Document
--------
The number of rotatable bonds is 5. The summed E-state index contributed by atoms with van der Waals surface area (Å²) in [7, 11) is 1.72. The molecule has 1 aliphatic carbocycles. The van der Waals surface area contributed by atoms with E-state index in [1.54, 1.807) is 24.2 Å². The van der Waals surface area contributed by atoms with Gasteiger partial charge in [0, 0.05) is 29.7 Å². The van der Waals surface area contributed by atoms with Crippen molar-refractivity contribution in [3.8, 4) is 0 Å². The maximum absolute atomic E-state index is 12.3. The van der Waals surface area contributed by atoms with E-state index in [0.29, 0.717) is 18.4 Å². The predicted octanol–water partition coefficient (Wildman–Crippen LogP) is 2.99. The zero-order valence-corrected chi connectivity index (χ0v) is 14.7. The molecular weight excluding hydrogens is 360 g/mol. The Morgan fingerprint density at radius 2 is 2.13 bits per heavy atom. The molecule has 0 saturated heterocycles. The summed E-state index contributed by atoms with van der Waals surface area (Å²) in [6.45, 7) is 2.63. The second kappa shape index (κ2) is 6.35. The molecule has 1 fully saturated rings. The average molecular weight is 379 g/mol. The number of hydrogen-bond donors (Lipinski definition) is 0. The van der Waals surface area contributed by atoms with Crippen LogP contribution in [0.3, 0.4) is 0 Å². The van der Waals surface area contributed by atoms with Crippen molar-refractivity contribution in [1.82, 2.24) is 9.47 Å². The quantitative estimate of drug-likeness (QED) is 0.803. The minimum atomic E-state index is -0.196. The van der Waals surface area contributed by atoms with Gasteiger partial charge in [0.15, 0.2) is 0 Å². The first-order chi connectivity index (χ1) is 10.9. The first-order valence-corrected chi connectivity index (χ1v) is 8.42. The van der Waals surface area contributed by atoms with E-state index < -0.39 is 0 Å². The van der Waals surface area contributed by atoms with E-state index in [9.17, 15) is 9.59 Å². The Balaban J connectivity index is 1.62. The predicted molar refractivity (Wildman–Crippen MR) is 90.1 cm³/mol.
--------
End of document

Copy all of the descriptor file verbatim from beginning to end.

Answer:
The number of rotatable bonds is 5. The summed E-state index contributed by atoms with van der Waals surface area (Å²) in [7, 11) is 1.72. The molecule has 1 aliphatic carbocycles. The van der Waals surface area contributed by atoms with E-state index in [1.54, 1.807) is 24.2 Å². The van der Waals surface area contributed by atoms with Gasteiger partial charge in [0, 0.05) is 29.7 Å². The van der Waals surface area contributed by atoms with Crippen molar-refractivity contribution in [3.8, 4) is 0 Å². The maximum absolute atomic E-state index is 12.3. The van der Waals surface area contributed by atoms with E-state index in [0.29, 0.717) is 18.4 Å². The predicted octanol–water partition coefficient (Wildman–Crippen LogP) is 2.99. The zero-order valence-corrected chi connectivity index (χ0v) is 14.7. The molecular weight excluding hydrogens is 360 g/mol. The Morgan fingerprint density at radius 2 is 2.13 bits per heavy atom. The molecule has 0 saturated heterocycles. The summed E-state index contributed by atoms with van der Waals surface area (Å²) in [6.45, 7) is 2.63. The second kappa shape index (κ2) is 6.35. The molecule has 1 fully saturated rings. The average molecular weight is 379 g/mol. The number of hydrogen-bond donors (Lipinski definition) is 0. The van der Waals surface area contributed by atoms with Crippen LogP contribution in [0.3, 0.4) is 0 Å². The van der Waals surface area contributed by atoms with Crippen molar-refractivity contribution in [1.82, 2.24) is 9.47 Å². The quantitative estimate of drug-likeness (QED) is 0.803. The minimum atomic E-state index is -0.196. The van der Waals surface area contributed by atoms with Gasteiger partial charge in [0.15, 0.2) is 0 Å². The first-order chi connectivity index (χ1) is 10.9. The first-order valence-corrected chi connectivity index (χ1v) is 8.42. The van der Waals surface area contributed by atoms with E-state index < -0.39 is 0 Å². The van der Waals surface area contributed by atoms with E-state index in [9.17, 15) is 9.59 Å². The Balaban J connectivity index is 1.62. The predicted molar refractivity (Wildman–Crippen MR) is 90.1 cm³/mol.